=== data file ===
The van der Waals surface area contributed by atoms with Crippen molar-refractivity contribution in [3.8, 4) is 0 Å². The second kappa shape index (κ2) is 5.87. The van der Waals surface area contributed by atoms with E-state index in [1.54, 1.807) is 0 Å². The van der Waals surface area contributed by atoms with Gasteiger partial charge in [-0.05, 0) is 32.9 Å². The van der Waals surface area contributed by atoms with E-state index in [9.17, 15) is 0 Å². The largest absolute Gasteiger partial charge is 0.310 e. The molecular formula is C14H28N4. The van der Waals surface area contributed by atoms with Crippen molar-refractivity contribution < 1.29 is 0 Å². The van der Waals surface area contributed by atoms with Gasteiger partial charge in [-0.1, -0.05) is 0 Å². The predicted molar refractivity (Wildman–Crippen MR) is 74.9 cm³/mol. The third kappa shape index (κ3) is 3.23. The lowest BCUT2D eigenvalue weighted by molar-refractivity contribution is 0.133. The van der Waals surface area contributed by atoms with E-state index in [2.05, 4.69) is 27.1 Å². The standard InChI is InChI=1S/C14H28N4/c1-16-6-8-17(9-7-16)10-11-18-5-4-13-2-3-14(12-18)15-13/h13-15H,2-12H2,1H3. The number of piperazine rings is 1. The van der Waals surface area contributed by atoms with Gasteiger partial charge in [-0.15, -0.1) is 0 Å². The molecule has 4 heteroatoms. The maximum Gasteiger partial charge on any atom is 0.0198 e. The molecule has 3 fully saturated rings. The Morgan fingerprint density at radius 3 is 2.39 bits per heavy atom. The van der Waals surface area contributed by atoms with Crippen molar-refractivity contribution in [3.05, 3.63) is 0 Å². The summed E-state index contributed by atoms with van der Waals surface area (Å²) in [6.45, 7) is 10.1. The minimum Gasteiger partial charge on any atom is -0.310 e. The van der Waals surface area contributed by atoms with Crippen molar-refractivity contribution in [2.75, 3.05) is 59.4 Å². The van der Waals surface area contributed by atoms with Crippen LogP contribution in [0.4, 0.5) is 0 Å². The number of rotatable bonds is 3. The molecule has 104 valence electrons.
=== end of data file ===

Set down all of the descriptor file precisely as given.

The van der Waals surface area contributed by atoms with Crippen molar-refractivity contribution in [3.8, 4) is 0 Å². The second kappa shape index (κ2) is 5.87. The van der Waals surface area contributed by atoms with E-state index in [1.54, 1.807) is 0 Å². The van der Waals surface area contributed by atoms with Gasteiger partial charge in [-0.05, 0) is 32.9 Å². The van der Waals surface area contributed by atoms with E-state index in [9.17, 15) is 0 Å². The largest absolute Gasteiger partial charge is 0.310 e. The molecular formula is C14H28N4. The van der Waals surface area contributed by atoms with Crippen molar-refractivity contribution < 1.29 is 0 Å². The van der Waals surface area contributed by atoms with Gasteiger partial charge in [-0.1, -0.05) is 0 Å². The predicted molar refractivity (Wildman–Crippen MR) is 74.9 cm³/mol. The third kappa shape index (κ3) is 3.23. The lowest BCUT2D eigenvalue weighted by molar-refractivity contribution is 0.133. The van der Waals surface area contributed by atoms with E-state index in [2.05, 4.69) is 27.1 Å². The standard InChI is InChI=1S/C14H28N4/c1-16-6-8-17(9-7-16)10-11-18-5-4-13-2-3-14(12-18)15-13/h13-15H,2-12H2,1H3. The number of piperazine rings is 1. The van der Waals surface area contributed by atoms with Gasteiger partial charge in [-0.15, -0.1) is 0 Å². The molecule has 4 heteroatoms. The maximum Gasteiger partial charge on any atom is 0.0198 e. The molecule has 3 fully saturated rings. The Morgan fingerprint density at radius 3 is 2.39 bits per heavy atom. The van der Waals surface area contributed by atoms with Crippen molar-refractivity contribution in [3.05, 3.63) is 0 Å². The summed E-state index contributed by atoms with van der Waals surface area (Å²) in [6.45, 7) is 10.1. The minimum Gasteiger partial charge on any atom is -0.310 e. The van der Waals surface area contributed by atoms with Crippen molar-refractivity contribution in [2.75, 3.05) is 59.4 Å². The van der Waals surface area contributed by atoms with Crippen LogP contribution in [0.4, 0.5) is 0 Å². The number of rotatable bonds is 3. The molecule has 104 valence electrons.